There are some lists on which you’d rather not appear. The top ten countries with highest incidence of reported child abductions is one of them. Until this year, Japan featured prominently on this U.S. State Department List. In response to growing political pressure from the West, though, Japan finally signed the Hague Convention on the Civil Aspects of International Child Abduction this January.
Under the recently adopted Hague Convention guidelines, Japan now agrees “to protect children from the harmful effects of abduction and retention across international boundaries by providing procedures to bring about their prompt return.”
International child abduction is often synonymous with parental kidnapping, whereby a parent removes a child from his country of residence and takes him to another country for an indefinite period of time. This forced removal creates a jurisdictional conflict of law, complicating custodial battles and endangering the emotional welfare of the child.
Prior to Japan’s Hague Convention ratification, this often resulted in a Japanese mother divorcing a foreigner overseas and then taking her child back to Japan. Once in Japan, Japanese family law favored the rights of the mother, rendering the father powerless and all but ensuring he would never see his child again. In short, the law was structured as a “winner-take-all-system,” and at greatest cost to the foreign-born father.
Given how archaic this system of law is, it is a wonder that it took Japan until 2014 to become a signatory to a treaty that provides a clear framework for a more equitable division of custodial responsibilities. And yet, Japan was the last G-8 country to sign the treaty and the 91st in the world to ratify it.
According to Jeremy Morley, an international child abduction lawyer in New York, Japan only ratified because of external pressure. “There was a series of demands by western countries, calling on Japan to change its practices. And these demands came from the highest offices—the foreign ministers of prominent world powers,” Morley said.
Bryce Neier, an international lawyer who has handled child abduction cases across the U.S., Europe, and South America, echoes this sentiment. He argues that Japan’s choice to sign was a consequence of foreign countries, particularly the United States, calling for immediate compliance after several international child abduction cases made major media headlines.
But optimists beware, Japan’s ratification may not lead to a radical change in the legal status quo. Colin P.A. Jones, a law professor at Doshisha University in Kyoto, notes that while foreigners expect ratification to result in Japanese courts delivering more favorable results, the Japanese expect it to result in “the cessation of criticism from abroad.”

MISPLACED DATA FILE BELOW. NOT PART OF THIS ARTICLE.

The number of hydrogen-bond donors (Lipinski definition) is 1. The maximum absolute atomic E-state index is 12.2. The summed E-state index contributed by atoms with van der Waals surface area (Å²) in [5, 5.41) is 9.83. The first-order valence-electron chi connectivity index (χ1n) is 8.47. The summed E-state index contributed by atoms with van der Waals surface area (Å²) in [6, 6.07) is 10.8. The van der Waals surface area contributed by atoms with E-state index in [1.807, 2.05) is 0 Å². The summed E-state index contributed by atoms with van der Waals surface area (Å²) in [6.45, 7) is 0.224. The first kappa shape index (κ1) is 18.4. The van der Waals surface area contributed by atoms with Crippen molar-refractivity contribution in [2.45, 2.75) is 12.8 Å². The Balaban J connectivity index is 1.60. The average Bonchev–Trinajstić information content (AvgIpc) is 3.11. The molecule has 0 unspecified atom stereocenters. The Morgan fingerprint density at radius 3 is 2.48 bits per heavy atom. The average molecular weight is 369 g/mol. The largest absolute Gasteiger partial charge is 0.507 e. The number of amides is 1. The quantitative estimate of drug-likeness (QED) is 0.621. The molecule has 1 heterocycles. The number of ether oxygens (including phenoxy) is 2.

Japan’s reluctance to sign and ultimately enforce the Hague Convention is deeply rooted in centuries of cultural conservatism. Japanese family law treats a married couple and their children as a single unit and subsequently favors the preservation of that unit. The international treaty, on the other hand, considers parents and children to be individuals and provides legal recourse so that all parties are recognized accordingly.
As Jones explains, “Japan still can’t deal with the concept of a married couple having different last names so it is hard to see them getting on board with radical notions like joint custody.” And while Japanese divorce is on the rise—peaking at 27 percent in 2002—no formal framework for joint custody has yet been established.
Of course, cultural relativism is not the only factor at play. While many can acknowledge that Japanese family law is out of date, few government bodies—including the National Diet (Japanese legislature)—are interested in revising the civil code. Conservative politicians, like Prime Minister Shinzo Abe, stand to gain more from protecting traditional family values than kowtowing to the demands of western powers. In other words, while the Japanese Foreign Ministry has officially signed the Hague Convention, its judicial structures are unlikely to amend their adjudicative processes anytime soon.
Already, there is evidence that the Japanese legislature is taking advantage of the treaty’s ambiguities. According to Article 13b of the Hague Convention, an abducted child does not have to be returned to his home country if there is a “grave risk” to his psychological or physical welfare.
In adopting this article, the Diet broadened the scope of this defense to include not just the child, but the Japanese mother as well. For example, a Japanese mother who has abducted her child can argue that returning the child would place an undue economic burden on her. Under Japanese doctrine, her alleged economic situation would meet the ambiguous “grave risk” standard. Simply put, Japan’s law “opens the door to a defense that can defeat almost any application for return,” Morley says.
Despite Japan’s resistance to comply with the new international standards, Neier believes this is “clearly a positive step forward.” Prior to Japan’s ratification of the treaty, child abduction cases in Japan were a complete waste of time and financial resources. At least now Japan has adopted, if only technically, international parameters for adjudication.
There is also tacit acknowledgement that Japanese family law, as it stands, is in desperate need of revision. If the Japanese courts continue to rule against foreign fathers, it is quite likely that the same western forces that demanded ratification of the Hague Convention will also demand more rigorous modifications to the Japanese judicial system. And this time, those forces will have the added weight of the international community behind them.